The other three senses (sound, smell and taste) are slightly more difficult to engage. Perhaps the competition area has a specific smell or plays music. These other senses, while more difficult to simulate, are not impossible to create. Overall, this should be a preparatory stage just like a common impact practice.

Visualization as a non-impact Practice Alternative

Similar to soft-impact practices, non-impact practices are meant to foster recovery and provide a break from high intensity training. The main difference between ‘soft-impact’ training and ‘non-impact’ training is how the technique is applied. Looking back at the previous example, soft-impact training usually involves a pre-competition practice component (e.g., jogging, stretching). Non-impact training is meant to engage an athlete’s mental understanding of the sport. In other words, non-impact training involves placing an athlete in various positions he/she is expected to be during competition and having them visualize his/her reactions to specific stimuli. This visualization, coupled with verbal feedback, can be a powerful tool in assessing the overall competency of an athlete and their understanding of their body in space.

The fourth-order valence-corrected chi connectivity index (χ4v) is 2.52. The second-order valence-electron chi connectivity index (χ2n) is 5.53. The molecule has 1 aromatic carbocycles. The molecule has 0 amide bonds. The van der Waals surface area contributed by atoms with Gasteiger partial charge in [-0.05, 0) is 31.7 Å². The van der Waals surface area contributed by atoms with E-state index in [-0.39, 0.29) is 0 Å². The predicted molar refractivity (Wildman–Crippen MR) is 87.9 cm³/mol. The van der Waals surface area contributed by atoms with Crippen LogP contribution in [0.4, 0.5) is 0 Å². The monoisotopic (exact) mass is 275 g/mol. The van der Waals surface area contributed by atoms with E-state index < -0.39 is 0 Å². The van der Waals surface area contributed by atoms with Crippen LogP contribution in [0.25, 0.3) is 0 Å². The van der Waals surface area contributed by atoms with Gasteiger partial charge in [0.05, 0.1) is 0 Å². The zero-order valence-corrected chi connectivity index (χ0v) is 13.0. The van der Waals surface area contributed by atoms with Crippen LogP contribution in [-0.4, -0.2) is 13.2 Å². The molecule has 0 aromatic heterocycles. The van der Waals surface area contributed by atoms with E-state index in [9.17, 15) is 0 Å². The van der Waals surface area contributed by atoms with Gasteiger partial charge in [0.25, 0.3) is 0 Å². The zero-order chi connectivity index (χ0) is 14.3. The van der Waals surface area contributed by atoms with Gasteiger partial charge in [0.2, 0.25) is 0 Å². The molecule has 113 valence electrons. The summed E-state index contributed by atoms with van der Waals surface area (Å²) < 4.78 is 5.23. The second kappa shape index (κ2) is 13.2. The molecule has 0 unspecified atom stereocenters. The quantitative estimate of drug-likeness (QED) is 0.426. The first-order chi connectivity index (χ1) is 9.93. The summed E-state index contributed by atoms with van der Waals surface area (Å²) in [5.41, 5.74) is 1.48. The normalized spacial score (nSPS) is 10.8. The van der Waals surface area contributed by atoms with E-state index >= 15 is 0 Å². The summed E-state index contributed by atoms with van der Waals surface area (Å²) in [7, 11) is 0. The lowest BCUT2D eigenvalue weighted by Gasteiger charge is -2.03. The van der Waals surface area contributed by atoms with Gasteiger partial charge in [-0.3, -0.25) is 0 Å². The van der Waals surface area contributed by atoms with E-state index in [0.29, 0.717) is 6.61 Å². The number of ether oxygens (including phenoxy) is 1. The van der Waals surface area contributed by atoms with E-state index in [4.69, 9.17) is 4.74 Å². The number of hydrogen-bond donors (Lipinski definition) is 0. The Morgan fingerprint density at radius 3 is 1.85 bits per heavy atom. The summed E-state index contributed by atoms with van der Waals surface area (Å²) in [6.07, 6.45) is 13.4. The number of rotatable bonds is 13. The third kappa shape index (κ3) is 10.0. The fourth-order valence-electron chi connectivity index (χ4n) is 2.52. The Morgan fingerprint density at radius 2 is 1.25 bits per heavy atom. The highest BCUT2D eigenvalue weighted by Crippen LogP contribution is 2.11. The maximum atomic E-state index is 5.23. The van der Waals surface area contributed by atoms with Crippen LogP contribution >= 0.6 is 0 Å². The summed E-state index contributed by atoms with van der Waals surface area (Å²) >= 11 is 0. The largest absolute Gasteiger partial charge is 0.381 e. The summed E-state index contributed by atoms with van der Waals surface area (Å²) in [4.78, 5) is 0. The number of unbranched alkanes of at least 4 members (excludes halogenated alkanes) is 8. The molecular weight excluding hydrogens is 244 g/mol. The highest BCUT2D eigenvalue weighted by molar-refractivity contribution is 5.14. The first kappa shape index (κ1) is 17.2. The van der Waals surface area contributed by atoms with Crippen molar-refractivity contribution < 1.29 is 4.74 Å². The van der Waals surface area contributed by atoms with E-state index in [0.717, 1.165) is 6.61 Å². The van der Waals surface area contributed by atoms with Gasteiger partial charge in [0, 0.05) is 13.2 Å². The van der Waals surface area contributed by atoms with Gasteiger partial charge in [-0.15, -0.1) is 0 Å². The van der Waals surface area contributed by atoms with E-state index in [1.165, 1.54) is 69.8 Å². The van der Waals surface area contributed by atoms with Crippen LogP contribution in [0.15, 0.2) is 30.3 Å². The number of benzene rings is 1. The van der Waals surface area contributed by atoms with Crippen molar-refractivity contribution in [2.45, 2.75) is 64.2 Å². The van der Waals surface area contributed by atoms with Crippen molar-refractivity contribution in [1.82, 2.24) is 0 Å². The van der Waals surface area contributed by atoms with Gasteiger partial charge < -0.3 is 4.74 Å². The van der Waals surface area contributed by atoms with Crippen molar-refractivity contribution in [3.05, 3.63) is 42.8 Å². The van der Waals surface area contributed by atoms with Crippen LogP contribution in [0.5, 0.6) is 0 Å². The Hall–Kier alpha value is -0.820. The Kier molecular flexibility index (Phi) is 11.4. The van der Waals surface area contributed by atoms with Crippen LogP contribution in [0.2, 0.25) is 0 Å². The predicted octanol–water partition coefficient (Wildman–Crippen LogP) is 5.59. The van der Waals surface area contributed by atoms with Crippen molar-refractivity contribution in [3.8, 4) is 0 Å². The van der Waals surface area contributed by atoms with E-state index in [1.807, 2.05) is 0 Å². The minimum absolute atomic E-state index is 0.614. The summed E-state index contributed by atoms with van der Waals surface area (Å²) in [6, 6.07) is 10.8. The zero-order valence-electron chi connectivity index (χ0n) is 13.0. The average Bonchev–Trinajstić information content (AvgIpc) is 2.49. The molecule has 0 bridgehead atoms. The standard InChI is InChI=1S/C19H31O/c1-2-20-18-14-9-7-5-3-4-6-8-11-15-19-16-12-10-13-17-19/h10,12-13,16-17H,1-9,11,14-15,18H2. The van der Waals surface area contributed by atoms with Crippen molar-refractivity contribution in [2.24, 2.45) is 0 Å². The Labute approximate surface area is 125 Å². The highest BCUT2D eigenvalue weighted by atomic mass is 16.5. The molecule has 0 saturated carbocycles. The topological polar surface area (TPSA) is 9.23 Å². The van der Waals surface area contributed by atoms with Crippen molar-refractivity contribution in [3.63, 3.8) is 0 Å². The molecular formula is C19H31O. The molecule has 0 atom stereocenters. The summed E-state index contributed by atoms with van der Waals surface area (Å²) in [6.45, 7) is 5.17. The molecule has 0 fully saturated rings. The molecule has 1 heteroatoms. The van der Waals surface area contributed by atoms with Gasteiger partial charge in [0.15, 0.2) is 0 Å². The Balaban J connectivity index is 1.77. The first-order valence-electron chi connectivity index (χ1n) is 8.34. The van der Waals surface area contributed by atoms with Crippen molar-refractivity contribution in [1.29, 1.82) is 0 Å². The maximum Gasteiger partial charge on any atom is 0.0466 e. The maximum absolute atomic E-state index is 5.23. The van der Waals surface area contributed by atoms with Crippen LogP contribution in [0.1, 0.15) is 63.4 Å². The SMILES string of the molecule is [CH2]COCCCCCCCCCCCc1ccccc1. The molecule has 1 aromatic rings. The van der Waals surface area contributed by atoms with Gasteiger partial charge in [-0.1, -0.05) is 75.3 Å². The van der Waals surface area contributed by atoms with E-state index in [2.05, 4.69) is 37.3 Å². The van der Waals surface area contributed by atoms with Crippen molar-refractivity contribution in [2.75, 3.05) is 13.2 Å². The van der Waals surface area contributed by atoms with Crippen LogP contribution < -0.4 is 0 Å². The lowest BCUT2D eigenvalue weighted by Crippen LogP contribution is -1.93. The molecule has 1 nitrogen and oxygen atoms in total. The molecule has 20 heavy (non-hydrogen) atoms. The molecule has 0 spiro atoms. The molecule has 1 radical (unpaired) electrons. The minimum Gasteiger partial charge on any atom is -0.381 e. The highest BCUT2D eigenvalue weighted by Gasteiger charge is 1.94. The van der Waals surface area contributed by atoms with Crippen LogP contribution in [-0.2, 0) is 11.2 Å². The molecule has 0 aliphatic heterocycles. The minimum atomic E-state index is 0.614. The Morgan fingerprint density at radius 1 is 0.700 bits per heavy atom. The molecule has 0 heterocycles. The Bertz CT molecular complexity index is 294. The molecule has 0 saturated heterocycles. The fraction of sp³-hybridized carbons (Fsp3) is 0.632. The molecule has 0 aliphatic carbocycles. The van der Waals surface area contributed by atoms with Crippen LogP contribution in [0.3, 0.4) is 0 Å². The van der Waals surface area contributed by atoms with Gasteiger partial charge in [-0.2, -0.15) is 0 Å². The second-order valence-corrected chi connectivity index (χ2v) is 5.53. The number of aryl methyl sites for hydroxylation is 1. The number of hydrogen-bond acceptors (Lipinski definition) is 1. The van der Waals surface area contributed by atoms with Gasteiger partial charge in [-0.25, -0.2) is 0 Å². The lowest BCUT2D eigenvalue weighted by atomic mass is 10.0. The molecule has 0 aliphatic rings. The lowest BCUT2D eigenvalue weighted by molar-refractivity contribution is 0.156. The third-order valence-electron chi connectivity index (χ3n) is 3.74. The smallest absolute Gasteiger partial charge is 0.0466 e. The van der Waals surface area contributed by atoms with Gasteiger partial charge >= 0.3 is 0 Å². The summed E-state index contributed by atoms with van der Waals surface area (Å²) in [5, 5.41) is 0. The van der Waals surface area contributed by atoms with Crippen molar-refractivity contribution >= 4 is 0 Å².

To recap, visualization is a promising supplement for athletes during training sessions and during rest periods. Research surrounding this type of training, while still being developed, has revealed a variety of additional factors to consider when developing training plans. With this in mind, it would be to both the coach’s and athlete’s benefit to explore these supplemental training methods to enhance overall performance.

ReferencesShow all

MacIntyre, T., & Moran, A. (2007). A qualitative investigation of imagery use and meta-imagery processes among elite canoe-slalom competitors. Journal of Imagery Research in Sport and Physical Activity, 2(1). doi: 10.2202/1932-0191.1009

Sheard, M., & Golby, J. (2006) Effect of a psychological skills training
program on swimming performance and positive psychological development. International Journal of Sport and Exercise Psychology, 4(2), 149-169. doi: 10.1080/1612197X.2006.9671790

Sheard, M. (2009). A cross-national analysis of mental toughness and hardiness in elite university rugby league teams. Perceptual and Motor Skills, 109, 213-223. doi: 10.2466/PMS.109.1.213-223

Ungerleider, S., & Golding, J. (1991). Mental practice among Olympic athletes. Perceptual and Motor Skills, 72, 1007-1017.